November 27, 2012

If DOMA is unconstitutional, what kind of past employee benefits will need to be paid?

Don't assume the effect of a new decision will be only prospective. Consider this report of a ruling by the Judicial Council of the Ninth U.S. Circuit Court of Appeals:
... Christopher Nathan, 39, of San Francisco, a law clerk for U.S. Magistrate Maria Elena James, sought [health insurance] coverage for his spouse, Thomas Alexander, 40.... [H]e was turned down by the Administrative Office of the U.S. Courts because the 1996 law bars federal recognition of same-sex unions.

In April, Chief U.S. District Judge James Ware said the denial violated the federal court's rules against discrimination based on sexual orientation and gender, and ordered the court to reimburse Nathan for the costs of buying private insurance.

The Judicial Council, the final authority in the administrative review process, went a step further in this week's order and said DOMA has been held unconstitutional by a San Francisco federal judge in another employee's case. The three-judge panel ordered the court [that is, his employer] to determine how much it owes Nathan and then pay him within 10 days.

48 comments:

chickelit said...

Reparations!

Herb said...

most large corporations have been providing benefits for partners for years.

Pogo said...

Another SCOTUS tax.

Quelle surprise.

Sebastian said...

Great. How many companies will that put out of business?

X said...

do single employees get compensated too? if not, can single applicants be favored because they cost the taxpayers less?

Shouting Thomas said...

Don't worry.

The rich, straight white guys can afford to pay anything!

Revenge!

X said...

cut this guy back to 29 hours a week.

Lyssa said...

Would this apply to non-federal government employees?

I'm thinking it's possible, but not likely - Shouldn't they get a pass for following the law at the time? I wonder if DOMA has any provisions addressing discrimination in it.

I'm pretty sure that it wouldn't apply to anywhere where same sex marriage (actual marriage, not civil unions) doesn't exist.

SGT Ted said...

They should get none.

m stone said...

pay him within 10 days

That's angry compensation. The stick-it-in-your-face kind. Not becoming to a three-judge panel.

Darleen said...

And wait until laws against polygamy are found unconstitutional. Think of all those lawsuits forthcoming!

SGT Ted said...

This just shows that it's always about access to free money from other people.

MadisonMan said...

So you pay a retroactive penalty for following the law as it was written.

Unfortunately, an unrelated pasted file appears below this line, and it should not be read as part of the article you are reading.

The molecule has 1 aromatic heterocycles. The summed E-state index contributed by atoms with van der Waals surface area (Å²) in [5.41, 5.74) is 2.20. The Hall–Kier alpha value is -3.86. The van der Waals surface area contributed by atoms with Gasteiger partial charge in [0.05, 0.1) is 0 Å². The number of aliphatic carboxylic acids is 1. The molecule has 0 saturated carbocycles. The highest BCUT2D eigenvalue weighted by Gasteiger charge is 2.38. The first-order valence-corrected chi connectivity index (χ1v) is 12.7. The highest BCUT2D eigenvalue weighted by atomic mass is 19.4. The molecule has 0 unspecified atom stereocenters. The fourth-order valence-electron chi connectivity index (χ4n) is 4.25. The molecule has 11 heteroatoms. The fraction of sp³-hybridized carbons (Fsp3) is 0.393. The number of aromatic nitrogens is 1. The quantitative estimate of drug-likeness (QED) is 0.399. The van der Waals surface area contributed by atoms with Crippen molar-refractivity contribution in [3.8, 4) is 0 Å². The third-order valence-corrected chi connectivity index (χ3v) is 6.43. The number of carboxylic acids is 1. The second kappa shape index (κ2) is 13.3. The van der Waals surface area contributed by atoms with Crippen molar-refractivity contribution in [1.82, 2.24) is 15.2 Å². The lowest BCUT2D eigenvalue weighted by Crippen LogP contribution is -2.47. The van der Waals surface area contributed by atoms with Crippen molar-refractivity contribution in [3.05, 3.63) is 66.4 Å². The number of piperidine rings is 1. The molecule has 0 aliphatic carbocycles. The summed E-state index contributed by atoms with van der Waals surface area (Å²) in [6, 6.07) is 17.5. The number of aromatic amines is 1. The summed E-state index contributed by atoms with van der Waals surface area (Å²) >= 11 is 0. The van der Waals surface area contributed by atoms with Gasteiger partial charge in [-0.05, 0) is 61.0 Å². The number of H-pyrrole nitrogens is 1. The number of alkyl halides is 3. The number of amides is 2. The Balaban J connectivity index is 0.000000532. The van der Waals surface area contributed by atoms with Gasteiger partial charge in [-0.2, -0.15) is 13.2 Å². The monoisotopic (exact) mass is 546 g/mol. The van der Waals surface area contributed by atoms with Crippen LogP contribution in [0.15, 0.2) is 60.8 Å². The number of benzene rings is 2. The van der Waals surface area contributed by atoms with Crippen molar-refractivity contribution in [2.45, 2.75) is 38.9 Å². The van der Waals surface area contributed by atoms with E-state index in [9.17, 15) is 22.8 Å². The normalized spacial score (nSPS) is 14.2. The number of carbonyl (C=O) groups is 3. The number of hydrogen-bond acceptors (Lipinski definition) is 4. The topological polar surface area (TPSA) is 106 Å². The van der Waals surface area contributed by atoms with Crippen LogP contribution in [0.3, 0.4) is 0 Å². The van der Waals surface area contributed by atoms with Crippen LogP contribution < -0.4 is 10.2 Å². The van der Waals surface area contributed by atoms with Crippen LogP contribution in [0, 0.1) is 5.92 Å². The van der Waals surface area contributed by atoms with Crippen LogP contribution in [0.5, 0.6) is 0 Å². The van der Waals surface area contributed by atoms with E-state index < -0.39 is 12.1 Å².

Ho-kay.

Luke Sneeringer said...

This is a good example of why, although I support gay marriage, I'm really worried about its being declared a right based on fourteenth (rather than first) amendment grounds.

AJ Lynch said...

I bet they go after retro social security benefits next.

AJ Lynch said...

"Reparations"!

Chickelit - that thought crossed my mind too.

Calypso Facto said...

So you pay a retroactive penalty for following the law as it was written.

Exactly. Punished for NOT breaking the law. Unbelievable. If a higher court reverses, will he have to pay the benefits back?

And unless there's a specific provision allowing monetary lawsuits (which I doubt in DOMA), shouldn't the Federal Gov't have sovereign immunity?

rehajm said...

Meh. The nation begins the process of banana republic insolvency within a decade. Given the context what's the harm in shuffling the deck chairs around a bit?

sydney said...

So you pay a retroactive penalty for following the law as it was written.

Those who are sworn to uphold the law should be careful about this sort of thing. They are slowly eroding the public's faith in the rule of law. A people who have no faith in the law of their land can only be controlled by tyranny.

dbp said...

By this theory, if the Supreme Court determined that the death penalty is unconstitutional: Should govornors of states that carried out this penalty be tried for murder?

Lyssa said...

They are slowly eroding the public's faith in the rule of law.

Slowly?

Marshal said...

Calypso Facto said...
So you pay a retroactive penalty for following the law as it was written.

Exactly. Punished for NOT breaking the law. Unbelievable. If a higher court reverses, will he have to pay the benefits back?


This of course presumes following the law is a priority. The only decision rationale that fits the facts is "a protected class didn't get something it wanted so someone must pay them". One suspects we will not see an article from Dalhia Lithwick bemoaning the negative impact to the public's confidence in the judiciary.

Ramesees Ram said...

I mean - if you're not already, buy guns, ammo, and canned food. This amount of benefit spending is not sustainable.

Dante said...

Yes! The country needs to increase the number of able bodied people who don't work and get benefits.

X said...

as long as we are revisiting the rules, what's the rationale for partner benefits?

Pogo said...

"They are slowly eroding the public's faith in the rule of law."

I have zero faith left in this nation of men, not laws. Caprice, fad and envy drive our every move, each more penurious than the last.

SCOTUS is the worst among them, whose postmodern decisions suggest the Red Queen as their primary author.

Bryan C said...

"most large corporations have been providing benefits for partners for years."

Though many only recognize same-sex domestic partners. I don't see how that's even legal, or why the gender of your partner is the government's business.

edutcher said...

There are a great many firms that recognize same sex, but not opposite sex, partnerships. Going to be fun to see how that works out.

Levi Starks said...

"The rational for benefits"
I'm guessing it dates back to pre WW2 days in which a "family" typically consisted of one man, one woman and potentially children. There was a division of labor that required one spouse (usually the man) outside the home, leaving the other spouse (usually the woman) to perform work inside the home. Childcare I believe would have been a primary driver, as well as care for elderly family members.
Flash forward to a post WW2 era where 50% of the outside the home workforce is now female, paid childcare is the norm, and we send our parents to nursing homes (or the little prefab out back) and it looks like we've just about managed to make the 2 person household obsolete.